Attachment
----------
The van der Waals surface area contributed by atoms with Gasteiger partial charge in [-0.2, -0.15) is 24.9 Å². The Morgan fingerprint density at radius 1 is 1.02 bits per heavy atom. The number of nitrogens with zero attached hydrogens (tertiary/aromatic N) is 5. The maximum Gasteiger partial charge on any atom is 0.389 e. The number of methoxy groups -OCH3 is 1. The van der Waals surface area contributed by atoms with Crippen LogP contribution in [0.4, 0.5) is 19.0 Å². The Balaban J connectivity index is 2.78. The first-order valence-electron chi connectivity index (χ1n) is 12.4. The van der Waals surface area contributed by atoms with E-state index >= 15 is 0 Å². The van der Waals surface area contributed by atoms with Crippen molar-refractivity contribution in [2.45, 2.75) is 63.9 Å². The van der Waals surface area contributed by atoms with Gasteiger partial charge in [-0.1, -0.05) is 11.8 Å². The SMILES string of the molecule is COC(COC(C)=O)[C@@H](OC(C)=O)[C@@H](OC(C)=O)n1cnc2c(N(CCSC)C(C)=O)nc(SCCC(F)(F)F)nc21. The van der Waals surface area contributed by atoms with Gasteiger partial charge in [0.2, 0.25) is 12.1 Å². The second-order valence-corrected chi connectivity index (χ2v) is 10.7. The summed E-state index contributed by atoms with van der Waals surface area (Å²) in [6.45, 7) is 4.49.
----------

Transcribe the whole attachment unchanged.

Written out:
The van der Waals surface area contributed by atoms with Gasteiger partial charge in [-0.2, -0.15) is 24.9 Å². The Morgan fingerprint density at radius 1 is 1.02 bits per heavy atom. The number of nitrogens with zero attached hydrogens (tertiary/aromatic N) is 5. The maximum Gasteiger partial charge on any atom is 0.389 e. The number of methoxy groups -OCH3 is 1. The van der Waals surface area contributed by atoms with Crippen LogP contribution in [0.4, 0.5) is 19.0 Å². The Balaban J connectivity index is 2.78. The first-order valence-electron chi connectivity index (χ1n) is 12.4. The van der Waals surface area contributed by atoms with E-state index >= 15 is 0 Å². The van der Waals surface area contributed by atoms with Crippen molar-refractivity contribution in [2.45, 2.75) is 63.9 Å². The van der Waals surface area contributed by atoms with Gasteiger partial charge in [-0.1, -0.05) is 11.8 Å². The SMILES string of the molecule is COC(COC(C)=O)[C@@H](OC(C)=O)[C@@H](OC(C)=O)n1cnc2c(N(CCSC)C(C)=O)nc(SCCC(F)(F)F)nc21. The van der Waals surface area contributed by atoms with Gasteiger partial charge in [0.2, 0.25) is 12.1 Å². The second-order valence-corrected chi connectivity index (χ2v) is 10.7. The summed E-state index contributed by atoms with van der Waals surface area (Å²) in [6.45, 7) is 4.49.